Independent statisticians, demographers and epidemiologists interviewed by AP also question many of the IRC's methods.
The IRC stands by its research, pointing out that it has been transparent about field sampling problems and assumptions about baseline mortality rates. IRC said in a written rebuttal that "5.4 million is our best estimate based on established methodology and conservative assumptions, but the real figure could be as low as 3 million or as high as 7.6 million."
The Human Security Report released Wednesday found two major problems:
_Congo, one of Africa's most underdeveloped nations, had no reliable prewar statistics on which to base a "normal" mortality rate. The IRC opted to use the average mortality rate of all sub-Saharan countries as the baseline, a figure of 1.5 deaths per thousand per month.
If the "normal" baseline death rate is set lower, a larger proportion of deaths would be attributed to the war and its consequences, and vice versa.
"In Congo, people were already dying in higher numbers than in the rest of Africa, even before the war. And they continued to die in higher numbers after the war," said Prof. Joshua Goldstein of American University's School of International Service. He is writing a chapter on Congo for his next book.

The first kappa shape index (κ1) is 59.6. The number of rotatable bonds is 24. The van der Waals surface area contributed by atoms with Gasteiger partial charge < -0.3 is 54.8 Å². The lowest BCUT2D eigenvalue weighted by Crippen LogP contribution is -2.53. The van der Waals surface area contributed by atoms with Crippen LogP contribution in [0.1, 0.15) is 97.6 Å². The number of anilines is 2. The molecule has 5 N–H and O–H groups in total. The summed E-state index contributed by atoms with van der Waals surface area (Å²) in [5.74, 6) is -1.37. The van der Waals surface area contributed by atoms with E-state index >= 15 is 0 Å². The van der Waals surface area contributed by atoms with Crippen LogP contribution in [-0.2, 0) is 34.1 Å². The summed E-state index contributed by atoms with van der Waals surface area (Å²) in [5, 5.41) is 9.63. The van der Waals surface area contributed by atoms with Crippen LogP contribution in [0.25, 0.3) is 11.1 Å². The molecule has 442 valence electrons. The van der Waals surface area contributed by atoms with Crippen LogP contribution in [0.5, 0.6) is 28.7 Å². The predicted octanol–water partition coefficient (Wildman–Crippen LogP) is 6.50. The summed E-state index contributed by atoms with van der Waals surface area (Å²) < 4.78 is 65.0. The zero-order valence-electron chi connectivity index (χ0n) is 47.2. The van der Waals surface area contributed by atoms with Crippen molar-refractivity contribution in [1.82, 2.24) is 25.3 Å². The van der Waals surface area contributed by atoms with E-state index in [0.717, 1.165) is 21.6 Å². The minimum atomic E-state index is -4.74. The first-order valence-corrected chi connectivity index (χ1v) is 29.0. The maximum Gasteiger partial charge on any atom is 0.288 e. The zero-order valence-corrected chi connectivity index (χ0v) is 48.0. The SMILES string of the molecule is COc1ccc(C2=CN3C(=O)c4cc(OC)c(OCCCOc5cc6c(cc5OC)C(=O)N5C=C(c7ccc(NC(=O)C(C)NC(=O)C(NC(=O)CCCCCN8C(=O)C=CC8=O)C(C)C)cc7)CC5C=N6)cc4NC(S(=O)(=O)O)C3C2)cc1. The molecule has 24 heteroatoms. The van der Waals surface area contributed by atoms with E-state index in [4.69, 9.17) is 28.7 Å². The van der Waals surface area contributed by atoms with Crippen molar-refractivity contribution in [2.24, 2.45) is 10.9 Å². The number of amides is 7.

Mack said a more appropriate mortality baseline is 2.0 deaths per 1,000 people, based on the deaths in the western part of the country away from the war zone.
When the Human Security Report re-ran the calculations for the period from April 2001 to April 2007, it found the excess death toll for those years dropped by about 2 million, to less than 900,000. "And that's a huge decline," Mack said.